Every year, it seems like a few guys come out of nowhere to make an impact at the major league level.
In 2011, Ryan Roberts brushed up against a 20/20 season with the Diamondbacks. He was worth nearly four wins that season, but before that inky detonation -- and after -- he could be described by by repeating the first letter of the alphabet until the point was/is proven.
And in 2010, Jose Bautista suddenly became one of the most powerful hitters in baseball. Those aren't really the type of players this article is about, but their brisk rise to (varying levels of) notoriety could be echoed by a few players this season, and some of them might even have some staying power -- a la Bautista -- rather than dissolving into the fading into the bleary neon-black periphery of the average fan.
Some fans might have heard of these players, but they might not have had the pleasure of seeing them play yet. Whether it's in person, on MLB.tv, or some other, less Christian method of streaming game action, seeing these guys play might be worth making an effort.
Calhoun, 26, is currently the Angels "leading candidate" to leadoff in front of Mike Trout, Albert Pujols and Josh Hamilton. If he can post a batting line close to the .282/.347/.462 he put up in 58 games last year, he could score 100 runs. That would probably be enough to escort him into the spotlight. There's no question that he deserves a shot at the everyday job in Los Angeles' outfield. Last season, before being promoted to the majors, Calhoun hit .354/.431/.617 in Triple-A. That translates to a .454 wOBA and a wRC+ of 176. So even though the Pacific Coast League is hitter-friendly, those numbers are pretty impressive. Every major projection system has him posting an above average wRC+ in 2014. They predict him to be worth between two and almost three-and-a-half wins. That would make him a borderline top-50 player, and likely, a top-30 outfielder.
In 153 plate appearances last year, Davis slugged nearly .600. While he isn't likely to be able to sustain that level of pitch-pelting, he could be a valuable hitter near the middle of the Brewers lineup. Like Calhoun, Davis doesn't astonish talent evaluators with his glove, but a decent season in the outfield, paired with a few dozen Bernie-sliders could vault Davis into the upper echelon of K/Chris Davis celebrity. He'll probably never be the best K/Chris Davis in baseball, but he might be more memorable than that guy from Auburn that ruined Alabama's college football season. Khris is projected to start in left field for Milwaukee, with Ryan Braun moving over to right after the Norichika Aoki trade. He's been productive in the high minors, and his debut was captivating, so expecting the 26-year-old to post a decent on-base percentage and hit around 20 homers -- as most projection systems do -- seems about right.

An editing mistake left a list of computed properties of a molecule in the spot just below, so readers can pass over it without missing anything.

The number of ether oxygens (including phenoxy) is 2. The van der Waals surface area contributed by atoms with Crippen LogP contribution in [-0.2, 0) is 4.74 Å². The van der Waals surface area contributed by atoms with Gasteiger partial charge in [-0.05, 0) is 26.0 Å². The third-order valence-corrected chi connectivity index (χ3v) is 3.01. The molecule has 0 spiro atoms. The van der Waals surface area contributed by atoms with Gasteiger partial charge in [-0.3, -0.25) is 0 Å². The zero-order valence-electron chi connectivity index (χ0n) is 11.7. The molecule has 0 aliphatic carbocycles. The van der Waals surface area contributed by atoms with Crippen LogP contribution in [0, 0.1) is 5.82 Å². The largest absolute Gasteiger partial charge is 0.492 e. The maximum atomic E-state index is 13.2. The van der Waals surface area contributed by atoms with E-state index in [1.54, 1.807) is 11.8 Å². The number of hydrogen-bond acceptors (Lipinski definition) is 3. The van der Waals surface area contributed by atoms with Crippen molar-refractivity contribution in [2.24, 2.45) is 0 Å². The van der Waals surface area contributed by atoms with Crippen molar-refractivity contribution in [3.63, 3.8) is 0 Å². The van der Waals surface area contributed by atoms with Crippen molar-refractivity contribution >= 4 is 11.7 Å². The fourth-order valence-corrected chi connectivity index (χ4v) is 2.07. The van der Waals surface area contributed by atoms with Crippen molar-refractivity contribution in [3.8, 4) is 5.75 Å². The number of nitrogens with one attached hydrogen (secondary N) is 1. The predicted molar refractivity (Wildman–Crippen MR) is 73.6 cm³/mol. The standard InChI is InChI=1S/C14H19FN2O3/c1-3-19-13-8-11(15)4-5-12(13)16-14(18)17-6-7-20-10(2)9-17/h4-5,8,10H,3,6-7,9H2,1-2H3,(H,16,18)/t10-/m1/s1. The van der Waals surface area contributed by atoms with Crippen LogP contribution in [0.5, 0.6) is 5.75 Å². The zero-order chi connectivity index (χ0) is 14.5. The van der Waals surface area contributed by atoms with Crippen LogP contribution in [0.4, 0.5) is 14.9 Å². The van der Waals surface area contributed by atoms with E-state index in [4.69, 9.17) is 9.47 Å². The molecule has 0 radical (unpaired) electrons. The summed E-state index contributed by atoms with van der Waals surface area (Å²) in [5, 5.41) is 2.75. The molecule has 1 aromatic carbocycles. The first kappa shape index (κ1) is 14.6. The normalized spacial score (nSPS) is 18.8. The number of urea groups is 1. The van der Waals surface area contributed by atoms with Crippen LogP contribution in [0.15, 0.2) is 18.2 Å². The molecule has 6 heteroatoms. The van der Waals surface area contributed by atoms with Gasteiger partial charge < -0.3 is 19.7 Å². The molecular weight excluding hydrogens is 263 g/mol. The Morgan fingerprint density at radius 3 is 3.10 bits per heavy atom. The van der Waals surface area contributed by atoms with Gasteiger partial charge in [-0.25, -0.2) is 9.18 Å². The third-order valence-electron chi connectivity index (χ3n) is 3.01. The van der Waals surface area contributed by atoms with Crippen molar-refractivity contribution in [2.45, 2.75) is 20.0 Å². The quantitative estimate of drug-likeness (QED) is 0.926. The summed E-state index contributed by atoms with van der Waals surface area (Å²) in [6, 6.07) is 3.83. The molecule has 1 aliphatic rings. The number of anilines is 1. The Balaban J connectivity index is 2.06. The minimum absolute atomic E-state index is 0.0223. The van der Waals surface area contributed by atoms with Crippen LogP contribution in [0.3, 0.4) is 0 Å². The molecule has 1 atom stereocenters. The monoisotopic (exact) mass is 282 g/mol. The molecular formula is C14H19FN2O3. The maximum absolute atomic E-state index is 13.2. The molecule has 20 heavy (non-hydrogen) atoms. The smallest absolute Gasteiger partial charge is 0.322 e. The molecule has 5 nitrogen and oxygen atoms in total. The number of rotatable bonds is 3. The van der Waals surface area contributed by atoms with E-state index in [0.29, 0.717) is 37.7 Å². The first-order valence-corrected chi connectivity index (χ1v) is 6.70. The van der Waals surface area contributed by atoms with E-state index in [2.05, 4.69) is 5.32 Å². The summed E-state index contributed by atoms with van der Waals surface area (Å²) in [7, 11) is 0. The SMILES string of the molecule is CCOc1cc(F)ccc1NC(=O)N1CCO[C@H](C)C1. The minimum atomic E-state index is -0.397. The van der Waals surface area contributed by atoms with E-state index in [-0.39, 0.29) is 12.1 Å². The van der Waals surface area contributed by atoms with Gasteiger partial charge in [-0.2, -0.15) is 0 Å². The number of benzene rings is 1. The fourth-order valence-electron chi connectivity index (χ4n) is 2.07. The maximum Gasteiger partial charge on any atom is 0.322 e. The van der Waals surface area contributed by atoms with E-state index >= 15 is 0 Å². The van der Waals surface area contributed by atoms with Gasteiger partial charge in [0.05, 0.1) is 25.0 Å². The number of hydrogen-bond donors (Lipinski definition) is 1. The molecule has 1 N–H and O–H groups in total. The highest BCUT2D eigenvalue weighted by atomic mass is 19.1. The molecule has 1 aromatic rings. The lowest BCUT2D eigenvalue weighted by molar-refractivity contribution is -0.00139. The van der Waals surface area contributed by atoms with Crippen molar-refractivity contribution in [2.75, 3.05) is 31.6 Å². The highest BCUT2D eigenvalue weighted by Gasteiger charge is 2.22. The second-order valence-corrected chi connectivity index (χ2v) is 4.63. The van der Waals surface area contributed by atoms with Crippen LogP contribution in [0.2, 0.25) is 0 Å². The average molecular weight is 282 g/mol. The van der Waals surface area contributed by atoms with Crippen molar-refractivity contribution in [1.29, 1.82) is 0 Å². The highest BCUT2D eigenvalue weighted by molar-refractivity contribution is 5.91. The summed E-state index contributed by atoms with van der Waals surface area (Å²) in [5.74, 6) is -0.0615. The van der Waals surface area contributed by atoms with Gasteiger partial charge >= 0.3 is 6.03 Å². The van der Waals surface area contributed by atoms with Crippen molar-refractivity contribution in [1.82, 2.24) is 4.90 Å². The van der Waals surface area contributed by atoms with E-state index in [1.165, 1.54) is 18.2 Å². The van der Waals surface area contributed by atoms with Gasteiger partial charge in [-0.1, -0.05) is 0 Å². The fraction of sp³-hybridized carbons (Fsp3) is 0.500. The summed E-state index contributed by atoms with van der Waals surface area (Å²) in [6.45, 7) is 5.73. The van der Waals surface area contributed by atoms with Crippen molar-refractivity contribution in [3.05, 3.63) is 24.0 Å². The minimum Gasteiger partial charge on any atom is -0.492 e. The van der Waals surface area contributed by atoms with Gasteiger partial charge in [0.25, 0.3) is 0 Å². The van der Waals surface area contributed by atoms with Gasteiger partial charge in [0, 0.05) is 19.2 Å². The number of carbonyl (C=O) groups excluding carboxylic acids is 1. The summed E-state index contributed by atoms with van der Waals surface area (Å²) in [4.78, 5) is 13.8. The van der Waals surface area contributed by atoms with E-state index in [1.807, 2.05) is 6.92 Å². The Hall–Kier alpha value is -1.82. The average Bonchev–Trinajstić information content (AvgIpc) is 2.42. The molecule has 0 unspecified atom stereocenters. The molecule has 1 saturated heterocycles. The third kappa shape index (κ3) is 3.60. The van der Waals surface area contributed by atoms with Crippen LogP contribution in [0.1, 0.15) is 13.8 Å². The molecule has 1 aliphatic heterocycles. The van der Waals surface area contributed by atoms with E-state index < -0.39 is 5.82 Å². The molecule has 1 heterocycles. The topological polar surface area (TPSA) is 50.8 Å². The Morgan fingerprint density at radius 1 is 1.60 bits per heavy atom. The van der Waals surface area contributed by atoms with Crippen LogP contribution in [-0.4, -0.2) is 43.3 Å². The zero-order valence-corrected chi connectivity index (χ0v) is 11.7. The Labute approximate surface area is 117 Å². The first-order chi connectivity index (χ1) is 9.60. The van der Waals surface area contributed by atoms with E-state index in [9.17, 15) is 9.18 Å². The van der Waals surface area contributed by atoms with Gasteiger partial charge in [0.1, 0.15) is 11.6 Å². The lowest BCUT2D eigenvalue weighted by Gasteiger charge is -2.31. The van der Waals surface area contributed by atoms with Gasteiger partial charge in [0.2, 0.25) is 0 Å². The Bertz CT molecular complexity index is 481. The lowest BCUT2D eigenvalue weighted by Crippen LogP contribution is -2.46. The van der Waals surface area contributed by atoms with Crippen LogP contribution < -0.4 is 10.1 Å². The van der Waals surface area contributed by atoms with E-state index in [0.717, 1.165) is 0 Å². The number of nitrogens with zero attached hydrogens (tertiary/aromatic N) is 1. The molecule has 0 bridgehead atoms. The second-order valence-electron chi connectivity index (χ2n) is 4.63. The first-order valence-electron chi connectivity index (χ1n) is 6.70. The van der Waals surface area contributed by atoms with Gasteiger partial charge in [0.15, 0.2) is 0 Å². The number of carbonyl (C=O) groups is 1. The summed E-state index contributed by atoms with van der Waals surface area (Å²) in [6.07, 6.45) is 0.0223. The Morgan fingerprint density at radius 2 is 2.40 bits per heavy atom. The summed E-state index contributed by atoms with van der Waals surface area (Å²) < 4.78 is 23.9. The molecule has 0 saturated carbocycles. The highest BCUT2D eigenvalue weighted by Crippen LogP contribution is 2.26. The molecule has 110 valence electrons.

Arcia isn't a great fielder either, but his bat could be something special. Since the beginning of 2012, the 22-year-old has posted wRC+ totals of 149, 162, and 186 in the minors -- and those numbers are in order. As he got closer to the highest level, he got better. Several factors are likely to have played a factor in that production, but show some significant pop for the Twins with 14 homers and a .430 slugging percentage in 378 plate appearances last year. He could probably benefit from improving his plate discipline, but that's true for everyone to some extent. Even if he don't improve drastically, Arcia can provide Minnesota with some power in the five- or six-hole in the batting order. His glove is pretty atrocious, so he could end up being best suited for the designated hitter role on the next strong Twins team.
Yelich, also 22, is the most notable prospect-type on this list, but he was so impressive in short work last year, it seemed silly not to include him. He logged 273 plate appearances in 2013, posting a .370 OBP and 10 stolen bases. .370! Another player that posted a .370-ish OBP in 250-ish PAs last year -- Ryan Braun. Yelich will never hit homers like Braun, but he might be able to steal some bases and get on base like him. Maybe if he dipped into Braun's laboratory he could hit 40 homers, but that hasn't exactly been the best thing that ever happened to Braun, so maybe he should just stick to his natural abilities -- which are pretty impressive. The 2013 sample sizes that those two players produces weren't significant enough to make any kind of real comparison. The point is: Yelich looked great last year. If he can get on base anywhere near as often as he did in his debut, he could be a fixture at the top of the Marlins lineup ... until they trade him.
Games start in a little more than two weeks. There will be a multitude of story lines luring in everyday for the next eight months. It's an exciting time of year, and it might be really exciting if you get a chance to watch a few of these guys hit. They may never be perennial All Stars or Dinger Kings, but they could be significant names in the next wave of talent to enter into the major league spotlight.